Blackwell was a key member of the Panthers' defense a year ago, when Ridgeland held eight of 12 opponents to seven or fewer points. But with Markeith Montgomery and Jalyn Shelton graduating from that team, new coach Cortney Braswell needed an offensive playmaker.

Having known Blackwell his entire life — they're cousins — Braswell knew he could handle the role if he wanted to.

"He was a dynamic defensive player last year, and I knew he had a chance to be successful on offense," Braswell said of the 5-10, 180-pound junior. "I asked him, 'Do you want to be great? To become great you have to carry yourself in a certain way and practice in a certain way.'

"He's changed so much about his attitude. The athletic aspect has always been there, and I've not seen anybody run him down and the first guy doesn't bring him down. There's not a spot on the field where we couldn't put him and he not be the best player on the field."

Through five games, including against the strong defenses of Calhoun, Troup County and Sandy Creek, Blackwell has rushed for 557 yards and six touchdowns. He has helped Ridgeland (3-2) win its first two Region 6-AAAA games to share the top spot in the standings with Pickens.

Todd Thornburg, LFO LB

As area offenses have surged in recent seasons, defensive numbers have slipped at most programs. At Lakeview-Fort Oglethorpe, however, a steady trend upward on defense has put the Warriors squarely in the Region 6-AAA playoff picture.

Since an ugly loss to Class AAAA's Heritage to open the season, LFO (4-2, 3-1) has allowed an average of 15.6 points per game — despite losing seven starters from last year's defense.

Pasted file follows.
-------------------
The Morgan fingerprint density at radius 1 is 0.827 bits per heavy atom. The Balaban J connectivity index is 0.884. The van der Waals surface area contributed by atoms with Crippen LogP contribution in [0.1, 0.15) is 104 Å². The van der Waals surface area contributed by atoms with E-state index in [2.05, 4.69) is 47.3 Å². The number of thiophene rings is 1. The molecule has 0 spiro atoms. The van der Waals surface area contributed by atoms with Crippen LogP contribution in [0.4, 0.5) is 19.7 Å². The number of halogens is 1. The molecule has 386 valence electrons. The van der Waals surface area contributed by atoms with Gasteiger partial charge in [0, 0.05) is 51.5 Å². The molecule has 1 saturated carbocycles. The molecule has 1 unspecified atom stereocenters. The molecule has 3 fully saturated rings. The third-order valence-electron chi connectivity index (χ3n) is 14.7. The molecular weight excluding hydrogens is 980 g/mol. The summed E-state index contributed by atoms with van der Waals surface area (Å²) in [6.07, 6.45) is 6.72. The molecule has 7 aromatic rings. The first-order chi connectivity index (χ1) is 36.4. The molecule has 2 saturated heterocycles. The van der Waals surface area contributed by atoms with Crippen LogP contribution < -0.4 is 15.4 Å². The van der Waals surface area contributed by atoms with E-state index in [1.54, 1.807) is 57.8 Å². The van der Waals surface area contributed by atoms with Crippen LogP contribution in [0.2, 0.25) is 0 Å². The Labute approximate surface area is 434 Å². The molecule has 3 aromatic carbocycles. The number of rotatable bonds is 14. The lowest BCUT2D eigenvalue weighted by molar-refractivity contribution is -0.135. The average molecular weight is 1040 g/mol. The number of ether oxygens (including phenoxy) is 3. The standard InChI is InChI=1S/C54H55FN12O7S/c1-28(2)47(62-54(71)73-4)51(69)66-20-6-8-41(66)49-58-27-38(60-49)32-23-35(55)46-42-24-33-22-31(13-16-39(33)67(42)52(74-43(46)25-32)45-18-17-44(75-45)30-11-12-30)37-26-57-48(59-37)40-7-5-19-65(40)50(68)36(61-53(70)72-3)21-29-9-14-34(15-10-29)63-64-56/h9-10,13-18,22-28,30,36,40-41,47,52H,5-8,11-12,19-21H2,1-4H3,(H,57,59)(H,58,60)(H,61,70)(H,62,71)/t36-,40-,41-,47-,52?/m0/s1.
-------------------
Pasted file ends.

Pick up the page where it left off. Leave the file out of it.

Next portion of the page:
Coach Bo Campbell said Thornburg, a junior inside linebacker, has been a huge reason for the improvement. Despite being undersized, Thornburg (5-11, 175) has been nearly unblockable this year, racking up 56 solo tackles and 28 assists to go with four fumble recoveries.

"Todd is a great linebacker who reads players extremely well, and he's very, very coachable," Campbell said. "He's not going to go out and test at 4.4 (seconds in the 40-yard dash) or lift a crazy amount of weight to impress college scouts, but he's got a different speed when he's playing the game. He's just a good football player.

"A lot of that goes back to his heart and desire and competitiveness as a person. He's a very good tackler in space, and for his size, he plays a lot bigger. I've never seen him take a play off, either."

Trion's Hagen Willingham, left, helps bring down LaFayette's Austin Rogers during a scrimmage in August. Willingham has been an impact player for the Bulldogs on offense, defense and special teams this season.

Photo by Erin O. Smith

Hagen Willingham, Trion RB

Bulldogs coach Justin Brown makes no bones about it. Willingham is one of the most versatile — and durable — players he has coached.

The 5-10, 160-pound senior led Trion in defensive takeaways a year ago despite serving in spot duty on that side of the ball. This year he has played virtually every snap, and in addition to his usual strong defensive play, he leads Trion in rushing with 770 yards — at an average of nearly 10 yards a carry — and in receiving with 210 yards. He has scored 11 touchdowns.

"We knew he was a good player, but it was the first year he was going be an every down player, which is a lot different than every other series," said Brown, who's in his seventh season leading the Bulldogs. "As far as his ability, it hasn't surprised me at all. He's always had good vision and speed. He's surprised me somewhat with his shiftiness."

The Bulldogs (4-2, 1-2 6A-A) have benefited from all of it.

Willingham's biggest highlight so far this season will be tough to top. He rushed for 288 yards and five touchdowns in a narrow win over rival Gordon Lee on Sept. 21. The holder on kicks, he turned a bad snap in the final seconds into the winning 10-yard touchdown run.

"He's just a great athlete who is in great shape, and he's already done some things that most never have in the long history of Trion football," Brown praised. "I'm extremely proud of him."

Contact Lindsey Young at lyoung@timesfreepress.com or 423-757-6296. Follow him on Twitter @youngsports22.